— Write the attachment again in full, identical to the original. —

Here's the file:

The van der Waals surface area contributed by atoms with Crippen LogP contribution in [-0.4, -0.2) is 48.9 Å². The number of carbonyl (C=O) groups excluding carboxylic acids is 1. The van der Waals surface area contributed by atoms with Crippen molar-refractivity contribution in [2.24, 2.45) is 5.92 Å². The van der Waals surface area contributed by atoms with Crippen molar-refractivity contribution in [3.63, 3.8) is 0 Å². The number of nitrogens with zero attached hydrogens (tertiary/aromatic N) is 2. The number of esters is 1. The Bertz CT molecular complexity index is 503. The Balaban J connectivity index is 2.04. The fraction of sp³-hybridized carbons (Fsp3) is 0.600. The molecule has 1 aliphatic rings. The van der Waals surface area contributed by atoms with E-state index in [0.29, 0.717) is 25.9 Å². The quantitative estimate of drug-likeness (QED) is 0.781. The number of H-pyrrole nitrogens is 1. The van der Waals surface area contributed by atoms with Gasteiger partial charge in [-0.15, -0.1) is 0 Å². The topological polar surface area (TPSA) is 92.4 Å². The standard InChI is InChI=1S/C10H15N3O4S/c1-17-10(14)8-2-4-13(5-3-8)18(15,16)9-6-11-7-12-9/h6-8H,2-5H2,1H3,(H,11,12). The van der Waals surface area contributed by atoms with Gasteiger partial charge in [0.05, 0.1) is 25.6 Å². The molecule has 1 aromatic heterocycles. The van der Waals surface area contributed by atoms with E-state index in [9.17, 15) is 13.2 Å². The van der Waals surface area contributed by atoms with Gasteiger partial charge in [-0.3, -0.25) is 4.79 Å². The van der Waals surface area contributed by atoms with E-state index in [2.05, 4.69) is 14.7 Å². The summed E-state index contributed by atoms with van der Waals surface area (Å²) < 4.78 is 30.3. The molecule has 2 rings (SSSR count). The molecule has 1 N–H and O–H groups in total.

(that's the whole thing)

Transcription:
The van der Waals surface area contributed by atoms with Crippen LogP contribution in [-0.4, -0.2) is 48.9 Å². The number of carbonyl (C=O) groups excluding carboxylic acids is 1. The van der Waals surface area contributed by atoms with Crippen molar-refractivity contribution in [2.24, 2.45) is 5.92 Å². The van der Waals surface area contributed by atoms with Crippen molar-refractivity contribution in [3.63, 3.8) is 0 Å². The number of nitrogens with zero attached hydrogens (tertiary/aromatic N) is 2. The number of esters is 1. The Bertz CT molecular complexity index is 503. The Balaban J connectivity index is 2.04. The fraction of sp³-hybridized carbons (Fsp3) is 0.600. The molecule has 1 aliphatic rings. The van der Waals surface area contributed by atoms with E-state index in [0.29, 0.717) is 25.9 Å². The quantitative estimate of drug-likeness (QED) is 0.781. The number of H-pyrrole nitrogens is 1. The van der Waals surface area contributed by atoms with Gasteiger partial charge in [-0.15, -0.1) is 0 Å². The topological polar surface area (TPSA) is 92.4 Å². The standard InChI is InChI=1S/C10H15N3O4S/c1-17-10(14)8-2-4-13(5-3-8)18(15,16)9-6-11-7-12-9/h6-8H,2-5H2,1H3,(H,11,12). The van der Waals surface area contributed by atoms with Gasteiger partial charge in [0.05, 0.1) is 25.6 Å². The molecule has 1 aromatic heterocycles. The van der Waals surface area contributed by atoms with E-state index in [9.17, 15) is 13.2 Å². The van der Waals surface area contributed by atoms with Gasteiger partial charge in [-0.3, -0.25) is 4.79 Å². The van der Waals surface area contributed by atoms with E-state index in [2.05, 4.69) is 14.7 Å². The summed E-state index contributed by atoms with van der Waals surface area (Å²) < 4.78 is 30.3. The molecule has 2 rings (SSSR count). The molecule has 1 N–H and O–H groups in total.